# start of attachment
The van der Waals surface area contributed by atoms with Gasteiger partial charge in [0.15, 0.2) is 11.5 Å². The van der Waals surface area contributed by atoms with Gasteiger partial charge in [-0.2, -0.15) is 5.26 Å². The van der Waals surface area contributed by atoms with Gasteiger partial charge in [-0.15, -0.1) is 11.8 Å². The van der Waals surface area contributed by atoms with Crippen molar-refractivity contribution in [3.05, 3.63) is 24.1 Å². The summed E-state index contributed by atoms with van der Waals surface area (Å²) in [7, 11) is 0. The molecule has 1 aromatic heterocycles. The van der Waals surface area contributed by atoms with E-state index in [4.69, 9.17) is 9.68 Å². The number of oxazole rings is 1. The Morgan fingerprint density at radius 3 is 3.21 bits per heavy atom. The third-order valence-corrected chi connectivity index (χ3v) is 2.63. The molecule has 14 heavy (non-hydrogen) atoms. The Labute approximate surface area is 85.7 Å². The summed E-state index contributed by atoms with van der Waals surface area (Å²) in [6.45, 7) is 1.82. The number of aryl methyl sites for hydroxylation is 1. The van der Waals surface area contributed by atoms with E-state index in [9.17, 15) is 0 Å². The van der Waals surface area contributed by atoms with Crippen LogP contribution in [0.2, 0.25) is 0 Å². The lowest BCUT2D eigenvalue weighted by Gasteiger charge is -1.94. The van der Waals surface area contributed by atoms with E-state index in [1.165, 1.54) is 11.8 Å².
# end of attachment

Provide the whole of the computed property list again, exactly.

The van der Waals surface area contributed by atoms with Gasteiger partial charge in [0.15, 0.2) is 11.5 Å². The van der Waals surface area contributed by atoms with Gasteiger partial charge in [-0.2, -0.15) is 5.26 Å². The van der Waals surface area contributed by atoms with Gasteiger partial charge in [-0.15, -0.1) is 11.8 Å². The van der Waals surface area contributed by atoms with Crippen molar-refractivity contribution in [3.05, 3.63) is 24.1 Å². The summed E-state index contributed by atoms with van der Waals surface area (Å²) in [7, 11) is 0. The molecule has 1 aromatic heterocycles. The van der Waals surface area contributed by atoms with E-state index in [4.69, 9.17) is 9.68 Å². The number of oxazole rings is 1. The Morgan fingerprint density at radius 3 is 3.21 bits per heavy atom. The third-order valence-corrected chi connectivity index (χ3v) is 2.63. The molecule has 14 heavy (non-hydrogen) atoms. The Labute approximate surface area is 85.7 Å². The summed E-state index contributed by atoms with van der Waals surface area (Å²) in [6.45, 7) is 1.82. The number of aryl methyl sites for hydroxylation is 1. The van der Waals surface area contributed by atoms with E-state index in [9.17, 15) is 0 Å². The van der Waals surface area contributed by atoms with Crippen LogP contribution in [0.2, 0.25) is 0 Å². The lowest BCUT2D eigenvalue weighted by Gasteiger charge is -1.94. The van der Waals surface area contributed by atoms with E-state index in [1.165, 1.54) is 11.8 Å².